The Limits of Amnesty

The Limits of Amnesty
Page 1 of 1

The fine line between fighting for human rights and being seditious

ON 15 AUGUST, THE Bengaluru Police filed a First Information Report against the NGO Amnesty International. This happened after a discussion where cases of human rights abuses in Kashmir were to be highlighted degenerated into a shouting match between separatists and citizens concerned about the integrity of India. A case of sedition—probably one of the most serious offences against the state in India—has been made against the NGO. In turn, Amnesty has cried foul. ‘Merely organising an event to defend constitutional values is now being branded ‘anti-India’ and criminalised,’ it says.

Whether or not Amnesty is guilty of a crime is for the police to investigate and an appropriate court to determine. India is no banana republic and so the matter will reach the Judiciary in accordance with well-established legal processes. As for the Indian Constitution, the NGO appears not to have read it. Had it done so, it would have realised that the very freedom it claims to be defending—freedom of speech and expression, enshrined in Article 19—outlaws the kind of behaviour it has been party to. A 1963 amendment outlaws the advocacy of secession and puts reasonable restrictions on speech. If there are restraints on governments to keep them from interfering with certain freedoms of citizens, surely there are some reciprocal obligations on citizens as well. Advocating Kashmiri separatism—and the chants, slogans and songs at the Bengaluru event point in that direction—is hardly responsible behaviour.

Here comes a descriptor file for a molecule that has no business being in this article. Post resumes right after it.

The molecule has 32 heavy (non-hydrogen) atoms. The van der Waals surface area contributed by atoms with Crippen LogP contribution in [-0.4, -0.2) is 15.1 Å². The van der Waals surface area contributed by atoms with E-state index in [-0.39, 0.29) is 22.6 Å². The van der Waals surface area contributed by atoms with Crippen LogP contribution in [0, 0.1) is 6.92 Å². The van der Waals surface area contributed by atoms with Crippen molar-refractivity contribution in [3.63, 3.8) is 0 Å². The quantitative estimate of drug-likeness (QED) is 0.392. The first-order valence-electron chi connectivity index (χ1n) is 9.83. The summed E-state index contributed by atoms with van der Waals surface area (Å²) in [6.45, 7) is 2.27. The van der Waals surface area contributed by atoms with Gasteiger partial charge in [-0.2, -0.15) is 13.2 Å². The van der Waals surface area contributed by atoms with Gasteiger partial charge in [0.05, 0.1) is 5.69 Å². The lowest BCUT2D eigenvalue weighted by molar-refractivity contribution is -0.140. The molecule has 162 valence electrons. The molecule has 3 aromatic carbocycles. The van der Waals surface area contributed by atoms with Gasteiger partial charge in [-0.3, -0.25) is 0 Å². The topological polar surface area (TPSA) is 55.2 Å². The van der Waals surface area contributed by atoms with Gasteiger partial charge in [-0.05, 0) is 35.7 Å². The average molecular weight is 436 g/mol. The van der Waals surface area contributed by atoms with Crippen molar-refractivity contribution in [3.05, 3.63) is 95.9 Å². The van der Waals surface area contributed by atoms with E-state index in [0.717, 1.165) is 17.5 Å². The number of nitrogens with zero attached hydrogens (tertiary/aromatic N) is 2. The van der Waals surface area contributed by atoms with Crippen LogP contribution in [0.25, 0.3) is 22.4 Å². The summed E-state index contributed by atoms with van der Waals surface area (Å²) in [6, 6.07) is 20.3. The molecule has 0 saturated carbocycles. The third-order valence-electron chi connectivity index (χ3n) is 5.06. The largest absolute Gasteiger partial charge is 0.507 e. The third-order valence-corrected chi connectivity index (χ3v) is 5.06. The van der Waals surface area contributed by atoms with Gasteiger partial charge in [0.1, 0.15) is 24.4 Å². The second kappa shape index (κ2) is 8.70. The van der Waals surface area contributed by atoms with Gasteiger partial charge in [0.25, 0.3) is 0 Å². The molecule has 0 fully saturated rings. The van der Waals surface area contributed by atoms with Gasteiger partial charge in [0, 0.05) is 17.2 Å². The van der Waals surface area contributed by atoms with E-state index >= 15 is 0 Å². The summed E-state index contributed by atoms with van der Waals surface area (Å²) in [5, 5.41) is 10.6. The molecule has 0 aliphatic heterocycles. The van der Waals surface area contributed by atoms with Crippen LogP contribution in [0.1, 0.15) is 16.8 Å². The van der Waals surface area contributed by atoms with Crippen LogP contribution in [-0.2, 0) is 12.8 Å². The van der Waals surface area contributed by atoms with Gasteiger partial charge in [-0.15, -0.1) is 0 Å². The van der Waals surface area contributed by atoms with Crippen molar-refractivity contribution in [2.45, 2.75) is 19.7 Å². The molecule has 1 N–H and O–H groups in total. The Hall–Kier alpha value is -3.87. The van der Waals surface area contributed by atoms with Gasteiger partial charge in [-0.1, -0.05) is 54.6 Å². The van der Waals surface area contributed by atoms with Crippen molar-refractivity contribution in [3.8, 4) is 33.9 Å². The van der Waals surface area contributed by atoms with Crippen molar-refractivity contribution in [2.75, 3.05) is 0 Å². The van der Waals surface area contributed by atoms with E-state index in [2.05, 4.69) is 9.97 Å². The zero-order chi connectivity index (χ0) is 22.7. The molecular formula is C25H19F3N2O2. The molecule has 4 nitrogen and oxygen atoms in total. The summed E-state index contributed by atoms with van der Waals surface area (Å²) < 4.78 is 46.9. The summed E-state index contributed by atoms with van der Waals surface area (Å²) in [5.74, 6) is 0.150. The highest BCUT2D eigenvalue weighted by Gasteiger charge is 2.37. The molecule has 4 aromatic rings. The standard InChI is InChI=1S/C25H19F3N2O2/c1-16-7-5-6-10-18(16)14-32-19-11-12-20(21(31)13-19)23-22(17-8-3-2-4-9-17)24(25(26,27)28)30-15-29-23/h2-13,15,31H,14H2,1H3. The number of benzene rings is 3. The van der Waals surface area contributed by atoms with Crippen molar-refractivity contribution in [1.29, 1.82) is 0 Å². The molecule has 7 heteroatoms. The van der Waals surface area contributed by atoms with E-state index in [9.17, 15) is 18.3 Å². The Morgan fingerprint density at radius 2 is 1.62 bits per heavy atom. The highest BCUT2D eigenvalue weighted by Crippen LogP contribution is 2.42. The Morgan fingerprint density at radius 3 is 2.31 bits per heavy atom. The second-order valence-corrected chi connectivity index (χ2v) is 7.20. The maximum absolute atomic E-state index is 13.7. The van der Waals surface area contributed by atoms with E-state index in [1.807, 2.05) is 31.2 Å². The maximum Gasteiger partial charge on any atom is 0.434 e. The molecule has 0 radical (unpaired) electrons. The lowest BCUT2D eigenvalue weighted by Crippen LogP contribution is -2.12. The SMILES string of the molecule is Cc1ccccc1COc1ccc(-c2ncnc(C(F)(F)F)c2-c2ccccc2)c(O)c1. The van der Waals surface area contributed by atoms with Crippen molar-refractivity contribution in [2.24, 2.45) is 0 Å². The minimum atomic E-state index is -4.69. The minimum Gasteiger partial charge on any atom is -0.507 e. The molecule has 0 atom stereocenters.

There is not much that can be said in favour of Amnesty International and its operations in India. A former official of the NGO, Gita Sahgal, has accused it of supporting terror groups in India. The Union Home Ministry is probing accusations that Amnesty funnelled money from a group accused of gambling abroad into its work in India.

There are thousands of NGOs in India that go about their work peacefully and without fetters. But one must ask why some foreign organisations and a few Indian ones funded by foreign money wade so frequently into unacceptable territory. Supporting mala fide causes and giving voice to secessionist ideas is not social work. There is little doubt that the anti-sedition law has been abused in the past, but there is not one instance where the courts have not rectified the injustice meted out. Amnesty too shall get justice.